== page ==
Fatigue no factor in Sox’ spirited win
BALTIMORE - The Red Sox arrived at their hotel just after 6 a.m. yesterday, a long night’s journey into day having started in Florida with a 16-inning victory against the Rays.
Baseball rarely offers any rest for the weary. So after a quick nap, the Red Sox reported to Camden Yards to face the Orioles last night.
“Whatever time you get in, it doesn’t matter. We’re fine,’’ manager Terry Francona said before the game. “It’s not like we all need that much beauty sleep anyway.’’
Apparently not. Dustin Pedroia, Kevin Youkilis, and Darnell McDonald drove in three runs each as the Sox blasted the Orioles, 15-10, before a crowd of 27,924.
The Sox survived an erratic performance by starter Tim Wakefield with a torrent of of fense. They had 16 hits, including home runs by Jarrod Saltalamacchia and Josh Reddick.
Trailing, 7-6, after the fifth inning, the Sox scored one run in the seventh and eight in the eighth to win for the ninth time in their last 10 games.
The 15 runs were one off their season high. Dan Wheeler (2-1) was the winner, throwing 2 1/3 scoreless innings in relief of Wakefield.
Pedroia had a two-run double to give the Red Sox the lead in the eighth. He was 2 for 5 to extend his hitting streak to 16 games. He has 23 extra-base hits and 28 RBIs in his last 32 games, hitting .379 in that stretch.
It was Pedroia who had won the game against the Rays about 20 hours earlier with an RBI single. The double, like the single, was to the opposite field. It came off Mark Worrell, a righthander with a funky sidearm delivery.
“It’s tough. I was tired and I’m sure everyone else was,’’ Pedroia said. “We’re just all trying to win the game. That’s what we get paid to do. We’re trying to go play the game right and whatever situation comes up in the game, we have to respond to it.’’
Once they had the lead, the Sox poured it on against the leaky Baltimore bullpen. Youkilis had a two-run single, Carl Crawford an RBI single, and McDonald a three-run double. By the end of the eighth, the stands held predominantly Red Sox fans.
Crawford was 2 for 5 with two runs in his return from the disabled list. That his strained left hamstring has healed was obvious when he scored from first on McDonald’s double.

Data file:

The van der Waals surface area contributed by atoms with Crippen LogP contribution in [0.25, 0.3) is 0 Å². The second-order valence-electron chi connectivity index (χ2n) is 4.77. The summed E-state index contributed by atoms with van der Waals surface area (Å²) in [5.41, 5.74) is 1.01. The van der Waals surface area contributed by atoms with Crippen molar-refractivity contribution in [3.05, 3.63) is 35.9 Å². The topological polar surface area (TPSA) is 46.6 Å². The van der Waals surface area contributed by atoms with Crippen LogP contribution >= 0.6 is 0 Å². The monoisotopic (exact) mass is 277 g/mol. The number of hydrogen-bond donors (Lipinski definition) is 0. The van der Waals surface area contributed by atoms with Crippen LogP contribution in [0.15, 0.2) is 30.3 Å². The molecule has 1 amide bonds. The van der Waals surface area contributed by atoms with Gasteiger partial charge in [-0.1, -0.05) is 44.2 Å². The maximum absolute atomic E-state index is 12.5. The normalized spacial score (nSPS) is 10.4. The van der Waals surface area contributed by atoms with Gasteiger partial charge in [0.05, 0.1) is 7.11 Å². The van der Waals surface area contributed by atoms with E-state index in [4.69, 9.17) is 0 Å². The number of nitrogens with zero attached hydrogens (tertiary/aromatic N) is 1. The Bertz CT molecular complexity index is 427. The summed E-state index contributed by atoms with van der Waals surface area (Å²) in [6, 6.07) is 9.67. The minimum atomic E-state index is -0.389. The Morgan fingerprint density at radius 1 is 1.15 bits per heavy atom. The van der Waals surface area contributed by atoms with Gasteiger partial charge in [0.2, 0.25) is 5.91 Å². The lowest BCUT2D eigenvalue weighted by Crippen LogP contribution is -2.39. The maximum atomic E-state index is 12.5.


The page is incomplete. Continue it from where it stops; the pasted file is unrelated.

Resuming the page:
“That pretty much tested everything,’’ Crawford said. “I feel good.’’
The Sox have won seven straight against the Orioles, scoring 61 runs in the process. At 58-36, the Sox are challenging the 59-36 Phillies for the best record in baseball.
The outburst last night came without David Ortiz, who started a three-game suspension for his role in a brawl between the Sox and Orioles earlier this month.
“This is an amazing team,’’ Wheeler said. “One way or another, our lineup scores a lot of runs.’’
That’s what made it a tough night for Wakefield, who took a 6-2 lead into the fifth. But he could not get through the inning and was denied his 199th career win.
Wakefield had retired seven in a row entering the fifth and struck out Felix Pie to start the inning. But the knuckleball got past Saltalamacchia and Pie was safe at first on the passed ball.
Wakefield struck out Robert Andino, then allowed a home run to left field by J.J. Hardy, who earlier in the day agreed on a three-year contract extension.
Nick Markakis grounded to first for the second out. But the third out eluded Wakefield.
Adam Jones homered deep to left, Crawford giving a cursory glance as the ball soared over his head. Matt Wieters (single), Derrek Lee (single), Mark Reynolds (walk), and Nolan Reimold (two-run double) all reached before Francona took Wakefield out of the game.
Because of the passed ball, just three of the seven runs allowed by Wakefield were earned. But the 4 2/3 innings were his fewest in a start since he went 4 1/3 against Minnesota May 6, and he gave up nine hits.
Wakefield, who had flown ahead of the team to get a full night of sleep, was disappointed.
“I pride myself on going deeper than that,’’ he said.
Wheeler stabilized things after Wakefield’s shaky performance. He had not pitched on Sunday and came to the park yesterday expecting he would be needed.
“There was no question. There were a couple of guys that weren’t available,’’ he said. “There was a pretty good chance no matter what the score was that I was going to be out there. I was preparing for that all day.’’
The Sox tied the game in the seventh. Ellsbury singled, took second when Pedroia walked, and scored on a single by Youkilis. That set up the decisive eighth inning.
“We’re all happy we won,’’ Pedroia said. “Now we can get some rest.’’